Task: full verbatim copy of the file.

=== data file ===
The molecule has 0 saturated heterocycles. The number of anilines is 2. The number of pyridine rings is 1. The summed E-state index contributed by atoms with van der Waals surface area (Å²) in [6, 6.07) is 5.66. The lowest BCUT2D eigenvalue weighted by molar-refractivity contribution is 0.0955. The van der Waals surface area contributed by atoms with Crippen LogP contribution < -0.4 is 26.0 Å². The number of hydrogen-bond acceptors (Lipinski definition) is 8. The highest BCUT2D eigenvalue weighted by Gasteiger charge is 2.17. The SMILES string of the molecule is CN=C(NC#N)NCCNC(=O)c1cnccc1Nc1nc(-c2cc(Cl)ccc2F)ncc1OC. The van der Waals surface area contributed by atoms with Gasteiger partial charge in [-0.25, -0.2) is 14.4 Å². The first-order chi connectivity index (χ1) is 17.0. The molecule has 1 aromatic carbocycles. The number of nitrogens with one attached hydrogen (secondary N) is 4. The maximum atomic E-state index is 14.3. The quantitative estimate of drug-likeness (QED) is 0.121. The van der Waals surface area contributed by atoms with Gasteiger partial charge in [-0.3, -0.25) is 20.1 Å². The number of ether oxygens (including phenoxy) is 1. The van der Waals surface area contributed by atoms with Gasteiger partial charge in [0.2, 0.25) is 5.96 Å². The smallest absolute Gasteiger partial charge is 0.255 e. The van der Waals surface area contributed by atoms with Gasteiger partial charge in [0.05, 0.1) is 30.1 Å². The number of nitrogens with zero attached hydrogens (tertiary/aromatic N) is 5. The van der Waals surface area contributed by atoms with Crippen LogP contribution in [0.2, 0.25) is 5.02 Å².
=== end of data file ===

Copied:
The molecule has 0 saturated heterocycles. The number of anilines is 2. The number of pyridine rings is 1. The summed E-state index contributed by atoms with van der Waals surface area (Å²) in [6, 6.07) is 5.66. The lowest BCUT2D eigenvalue weighted by molar-refractivity contribution is 0.0955. The van der Waals surface area contributed by atoms with Crippen LogP contribution < -0.4 is 26.0 Å². The number of hydrogen-bond acceptors (Lipinski definition) is 8. The highest BCUT2D eigenvalue weighted by Gasteiger charge is 2.17. The SMILES string of the molecule is CN=C(NC#N)NCCNC(=O)c1cnccc1Nc1nc(-c2cc(Cl)ccc2F)ncc1OC. The van der Waals surface area contributed by atoms with Gasteiger partial charge in [-0.25, -0.2) is 14.4 Å². The first-order chi connectivity index (χ1) is 17.0. The molecule has 1 aromatic carbocycles. The number of nitrogens with one attached hydrogen (secondary N) is 4. The maximum atomic E-state index is 14.3. The quantitative estimate of drug-likeness (QED) is 0.121. The van der Waals surface area contributed by atoms with Gasteiger partial charge in [-0.3, -0.25) is 20.1 Å². The number of ether oxygens (including phenoxy) is 1. The van der Waals surface area contributed by atoms with Gasteiger partial charge in [0.2, 0.25) is 5.96 Å². The smallest absolute Gasteiger partial charge is 0.255 e. The van der Waals surface area contributed by atoms with Gasteiger partial charge in [0.05, 0.1) is 30.1 Å². The number of nitrogens with zero attached hydrogens (tertiary/aromatic N) is 5. The van der Waals surface area contributed by atoms with Crippen LogP contribution in [0.2, 0.25) is 5.02 Å².